Smith’s selling point for its step vans was that, unlike electric automobiles, delivery routes in urban areas did not require a long range between refueling (or, recharging). Frequent stops and short distances alleviated the “range anxiety” that accompanies cars like the Nissan Leaf. Frito-Lay, Coca-Cola and Staples were cited as early adopters of the truck demonstration project, which was launched with the help of $32 million in taxpayer funds.
The Kansas City Starreported last week that Smith cut its production expectations and warning it is running low on cash, citing filings with the Securities and Exchange Commission. The company announced nearly a year ago it would seek $125 million through an IPO, but now says it hopes to raise about $76 million at a stock price of $16 to $18, according to a Kansas City Business Journalreport.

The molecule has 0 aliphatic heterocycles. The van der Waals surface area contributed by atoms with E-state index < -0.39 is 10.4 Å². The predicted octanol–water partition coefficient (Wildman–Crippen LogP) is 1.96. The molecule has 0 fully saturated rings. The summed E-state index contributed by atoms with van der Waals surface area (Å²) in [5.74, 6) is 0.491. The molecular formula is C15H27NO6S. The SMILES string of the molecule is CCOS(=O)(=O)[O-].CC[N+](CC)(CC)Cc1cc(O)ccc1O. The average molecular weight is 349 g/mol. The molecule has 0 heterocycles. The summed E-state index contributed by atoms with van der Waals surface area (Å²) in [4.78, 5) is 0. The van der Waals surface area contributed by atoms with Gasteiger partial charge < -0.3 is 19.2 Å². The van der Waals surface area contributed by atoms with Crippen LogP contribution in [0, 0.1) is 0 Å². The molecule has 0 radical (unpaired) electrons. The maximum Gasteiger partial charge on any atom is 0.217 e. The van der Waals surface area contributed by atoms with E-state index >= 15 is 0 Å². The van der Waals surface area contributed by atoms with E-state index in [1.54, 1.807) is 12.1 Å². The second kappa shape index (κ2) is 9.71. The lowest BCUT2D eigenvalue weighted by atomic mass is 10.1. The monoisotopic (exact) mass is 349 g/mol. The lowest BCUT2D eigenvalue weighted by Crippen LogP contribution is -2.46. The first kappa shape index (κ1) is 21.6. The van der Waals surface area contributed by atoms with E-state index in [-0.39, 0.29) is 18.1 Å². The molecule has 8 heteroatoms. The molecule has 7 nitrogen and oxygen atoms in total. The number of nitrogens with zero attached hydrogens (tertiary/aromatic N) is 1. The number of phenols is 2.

Despite a new report out of the United Kingdom that says the future of the business is bleak without government subsidies, a three-year-old unprofitable electric truck company that received $32 million in U.S. taxpayer stimulus plans to raise more money via an initial public offering.
Sun Chips' loud bag is getting lots of attention, including a Wall Street Journal story yesterday. PepsiCo’s Frito-Lay division bills it as “The World’s First 100% Compostable Chip Package.”
The overwhelming crinkle of the bag annoys people, and it is inappropriate in certain settings like theaters and schools. It is hard to imagine how this bag ever got off the drawing board when one considers how much PepsiCo spends on perfecting and marketing its products.